I think it's time to stop thinking "One Set Of Search Results" and move onto "Individual Search Results". Once you do that you can stop thinking about undermining your competition, it will only be possible to hide them from yourself with this.
As for how "trusted" links are it will become "how trusted they are to you". In other words YOUR link clicking history will alter YOUR search results.
We're getting close, if not already there. Matt did warn it would be best to work on just one site instead of many, making sure it has traction is more important than ever.
How do I know this? I don't, it's just a hunch, but after watching Google roll out individual targeting on ads it makes sense to extend it to results. Example: If you never click on adult links you'll stop seeing adult links near the top of results but someone who clicks on them all will see more of them in his/her results.
I hope the funnel effect of seeing more of what you know won't detract from finding things you don't know about, yet.... but I'm sure they've worked that out too.
Multiple user households, or public computers, are the ultimate challenge :-)
|If installed, the extension also sends blocked site information to Google, and we will study the resulting feedback and explore using it as a potential ranking signal for our search results. |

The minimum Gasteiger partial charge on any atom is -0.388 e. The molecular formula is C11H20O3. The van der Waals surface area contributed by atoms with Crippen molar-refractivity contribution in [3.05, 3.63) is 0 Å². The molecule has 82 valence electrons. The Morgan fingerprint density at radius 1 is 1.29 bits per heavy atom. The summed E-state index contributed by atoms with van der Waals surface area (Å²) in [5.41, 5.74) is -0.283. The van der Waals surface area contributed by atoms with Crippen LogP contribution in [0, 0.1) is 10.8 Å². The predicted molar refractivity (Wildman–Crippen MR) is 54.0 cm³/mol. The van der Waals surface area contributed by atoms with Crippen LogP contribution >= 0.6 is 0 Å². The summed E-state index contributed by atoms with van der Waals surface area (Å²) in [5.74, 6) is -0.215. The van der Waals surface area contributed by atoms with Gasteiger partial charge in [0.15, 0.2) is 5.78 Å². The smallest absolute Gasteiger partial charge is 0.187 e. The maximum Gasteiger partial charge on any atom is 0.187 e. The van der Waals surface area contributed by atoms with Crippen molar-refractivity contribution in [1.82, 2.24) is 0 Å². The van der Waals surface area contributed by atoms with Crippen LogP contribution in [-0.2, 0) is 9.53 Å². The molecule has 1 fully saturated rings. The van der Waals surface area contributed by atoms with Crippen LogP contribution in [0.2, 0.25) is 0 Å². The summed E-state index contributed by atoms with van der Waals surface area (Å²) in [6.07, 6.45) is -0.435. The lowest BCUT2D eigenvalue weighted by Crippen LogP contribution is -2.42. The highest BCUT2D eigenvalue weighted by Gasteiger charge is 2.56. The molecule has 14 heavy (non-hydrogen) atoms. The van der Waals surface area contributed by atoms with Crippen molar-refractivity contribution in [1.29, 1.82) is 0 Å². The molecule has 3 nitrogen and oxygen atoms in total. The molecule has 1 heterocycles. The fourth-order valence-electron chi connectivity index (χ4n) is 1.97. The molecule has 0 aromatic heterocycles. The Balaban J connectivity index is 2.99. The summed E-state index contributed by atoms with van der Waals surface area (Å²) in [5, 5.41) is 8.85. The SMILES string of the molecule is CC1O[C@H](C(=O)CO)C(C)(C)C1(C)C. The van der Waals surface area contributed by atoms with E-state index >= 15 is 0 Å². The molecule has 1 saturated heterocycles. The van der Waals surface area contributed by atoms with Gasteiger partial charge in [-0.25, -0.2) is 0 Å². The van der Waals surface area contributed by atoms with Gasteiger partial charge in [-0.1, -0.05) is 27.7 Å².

You don't do their job. It's sort of their spam report where you can submit and resubmit forever with no end results seen for your efforts. Bottom line - it's another addition to spying on users.
|I'm not keen on doing Google's job for them. |
|Who has the resources, money and tech staff to game this system (if it can be gamed)? |
Mechanical Turk does.
This kind of feedback that is really easy to game concerns me and makes me doubt how big an influence flagging a site will actually have on the algorithm. If is has a large influence it makes it way too easy for me to game the system and have my competitors' sites flagged as spam.
My guess is that at least initially Google will gather this information and analyze it without incorporating it in the algo. Perhaps after they have a large quantity of data and they are convinced there is little chance of widespread negative sentiment arising from rolling it out, you'll see it rolled out to select data centers, and perhaps to the public.
They may also ultimately use it to supplement the manual spam reports...ie. if a site gets a large qty of people flagging it as a % of the total traffic, it may be flagged for manual rather than algorithmic review.
Or...they could just be using it to aggregate data about what types of sites people feel are spammy to extrapolate what they have in common and they adjust the weights of those factors in the algo rather than us the flagging signal in and of itself as a ranking factor.
The bottom line is that if people find your site interesting or useful, you probably don't have much to worry about. If they don't, you probably don't deserve to rank well anyway. Unfortunately there are a lot of sites with little value out there that do rank well and earn their owners $. That's where you 'll hear the loudest screams coming out of this.